The Canon Pixma IP4700 is Canon's latest inkjet printer that retains the glossy black casing of its predecessor, the Canon Pixma IP4600, and also features stylish gunmetal highlights.
The Canon Pixma IP4700 also retains some of the features we loved most about the IP4600, including two paper trays, the fact users are warned on their PC screen if the print output tray is closed and the ability to print on to DVDs and CDs using the included dedicated tray.
The device also offers a number of improvements over the IP4600. These include the addition of Auto Photo Fix II to the bundled Easy-PhotoPrint EX software. One of the chief advantages of this software is that it can be set to automatically correct colour, contrast and brightness without making the resulting prints either too dark or to light - something that's particularly tricky to adjust for with under-exposed images. The Canon Pixma IP4700 also has a built-in duplexing capability.
We found the Canon Pixma IP4700 very easy to set up and install. Once we'd inserted the five single inks (cyan, yellow, magenta and two blacks), in the same way as with the IP4600, we were able to install the bundled software and then connect the printer to our PC using USB. Then the software then took us step-by-step through aligning the printheads before we were able to start printing.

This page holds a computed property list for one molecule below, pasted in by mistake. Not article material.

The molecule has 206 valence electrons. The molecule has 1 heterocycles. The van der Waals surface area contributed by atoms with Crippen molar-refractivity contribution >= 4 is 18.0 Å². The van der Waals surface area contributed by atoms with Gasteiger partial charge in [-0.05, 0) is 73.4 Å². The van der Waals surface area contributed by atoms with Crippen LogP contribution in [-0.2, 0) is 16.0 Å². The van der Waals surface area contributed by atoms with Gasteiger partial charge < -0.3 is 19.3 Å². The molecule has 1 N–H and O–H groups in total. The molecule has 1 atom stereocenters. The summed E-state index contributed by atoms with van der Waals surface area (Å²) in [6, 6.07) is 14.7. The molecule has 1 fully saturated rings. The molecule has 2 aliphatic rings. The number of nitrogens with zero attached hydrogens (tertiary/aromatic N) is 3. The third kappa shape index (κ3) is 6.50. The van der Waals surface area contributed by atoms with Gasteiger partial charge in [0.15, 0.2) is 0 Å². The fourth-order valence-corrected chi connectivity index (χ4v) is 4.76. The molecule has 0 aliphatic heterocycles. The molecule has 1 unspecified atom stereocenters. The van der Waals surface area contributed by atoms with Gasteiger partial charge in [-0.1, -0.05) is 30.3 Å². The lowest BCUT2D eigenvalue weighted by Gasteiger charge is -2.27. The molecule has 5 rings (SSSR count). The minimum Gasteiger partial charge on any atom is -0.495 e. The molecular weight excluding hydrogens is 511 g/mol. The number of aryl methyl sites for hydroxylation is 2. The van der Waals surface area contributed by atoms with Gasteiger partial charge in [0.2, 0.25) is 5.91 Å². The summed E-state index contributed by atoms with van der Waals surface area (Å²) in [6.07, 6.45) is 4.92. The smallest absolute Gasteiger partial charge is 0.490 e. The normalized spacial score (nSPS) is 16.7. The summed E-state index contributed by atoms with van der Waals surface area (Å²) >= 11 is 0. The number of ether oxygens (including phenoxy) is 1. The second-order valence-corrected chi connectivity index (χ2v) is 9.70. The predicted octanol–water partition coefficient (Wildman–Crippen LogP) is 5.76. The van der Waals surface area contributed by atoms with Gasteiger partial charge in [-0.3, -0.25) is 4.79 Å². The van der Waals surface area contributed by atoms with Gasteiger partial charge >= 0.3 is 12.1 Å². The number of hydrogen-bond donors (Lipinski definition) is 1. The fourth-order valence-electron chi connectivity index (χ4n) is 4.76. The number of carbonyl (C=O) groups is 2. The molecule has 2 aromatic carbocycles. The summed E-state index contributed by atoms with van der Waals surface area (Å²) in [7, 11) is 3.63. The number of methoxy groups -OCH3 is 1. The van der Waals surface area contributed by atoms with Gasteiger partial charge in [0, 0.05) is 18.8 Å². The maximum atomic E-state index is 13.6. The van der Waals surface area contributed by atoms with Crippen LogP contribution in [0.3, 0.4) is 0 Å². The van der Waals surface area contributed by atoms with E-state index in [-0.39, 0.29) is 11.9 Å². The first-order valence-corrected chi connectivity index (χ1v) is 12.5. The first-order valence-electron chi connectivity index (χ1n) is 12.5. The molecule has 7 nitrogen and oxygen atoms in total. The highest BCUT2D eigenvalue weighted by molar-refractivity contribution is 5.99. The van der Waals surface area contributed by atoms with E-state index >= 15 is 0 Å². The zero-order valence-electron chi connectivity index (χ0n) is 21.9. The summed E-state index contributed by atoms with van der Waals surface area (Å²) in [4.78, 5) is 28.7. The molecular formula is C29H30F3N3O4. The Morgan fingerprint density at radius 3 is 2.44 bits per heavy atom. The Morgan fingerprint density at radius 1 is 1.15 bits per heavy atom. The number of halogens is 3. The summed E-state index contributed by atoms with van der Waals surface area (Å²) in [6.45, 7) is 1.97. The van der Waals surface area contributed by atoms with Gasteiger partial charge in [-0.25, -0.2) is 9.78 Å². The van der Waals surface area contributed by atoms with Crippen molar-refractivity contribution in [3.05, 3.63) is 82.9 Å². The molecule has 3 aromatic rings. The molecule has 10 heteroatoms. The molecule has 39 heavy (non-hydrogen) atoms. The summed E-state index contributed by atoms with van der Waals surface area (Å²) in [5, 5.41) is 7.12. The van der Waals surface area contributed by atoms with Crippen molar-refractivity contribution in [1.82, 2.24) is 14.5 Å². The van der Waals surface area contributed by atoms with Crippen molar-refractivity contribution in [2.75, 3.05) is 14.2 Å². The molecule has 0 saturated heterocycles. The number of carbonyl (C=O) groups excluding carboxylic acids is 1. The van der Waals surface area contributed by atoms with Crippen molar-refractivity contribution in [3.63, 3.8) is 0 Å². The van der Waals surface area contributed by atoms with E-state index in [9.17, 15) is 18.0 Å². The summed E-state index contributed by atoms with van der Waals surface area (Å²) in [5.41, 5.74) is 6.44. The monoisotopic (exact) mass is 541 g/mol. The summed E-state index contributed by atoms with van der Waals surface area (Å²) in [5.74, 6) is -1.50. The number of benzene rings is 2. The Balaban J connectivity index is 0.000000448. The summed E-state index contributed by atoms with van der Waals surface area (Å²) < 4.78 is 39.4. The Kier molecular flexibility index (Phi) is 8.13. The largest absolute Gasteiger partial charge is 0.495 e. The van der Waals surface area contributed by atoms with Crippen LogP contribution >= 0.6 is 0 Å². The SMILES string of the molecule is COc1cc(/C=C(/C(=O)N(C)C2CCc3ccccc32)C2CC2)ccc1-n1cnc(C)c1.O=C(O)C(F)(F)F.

As well as USB connectivity, the Canon Pixma IP4700 offers PictBridge connectivity which allows you to print photos direct from a digital camera without first having to download them to a PC.
Canon says the Canon Pixma IP4700's biggest improvement is that it's faster than its predecessor and can print 9.2 images per minute in black and approximately 8.1ppm in colour. In our tests, the Canon Pixma IP4700 printed a mixed colour and graphics document in 21 seconds, while our nine-page text document took 51 seconds, equating to an output rate of 10.5ppm.
In Draft mode black text looked clear and sharp and images featured clear detailing. Colours looked slightly faded in draft mode but looked vivid and bright in Normal and Best modes. Photographs looked clear and sharp with god detailing and flesh tones depicted realistically.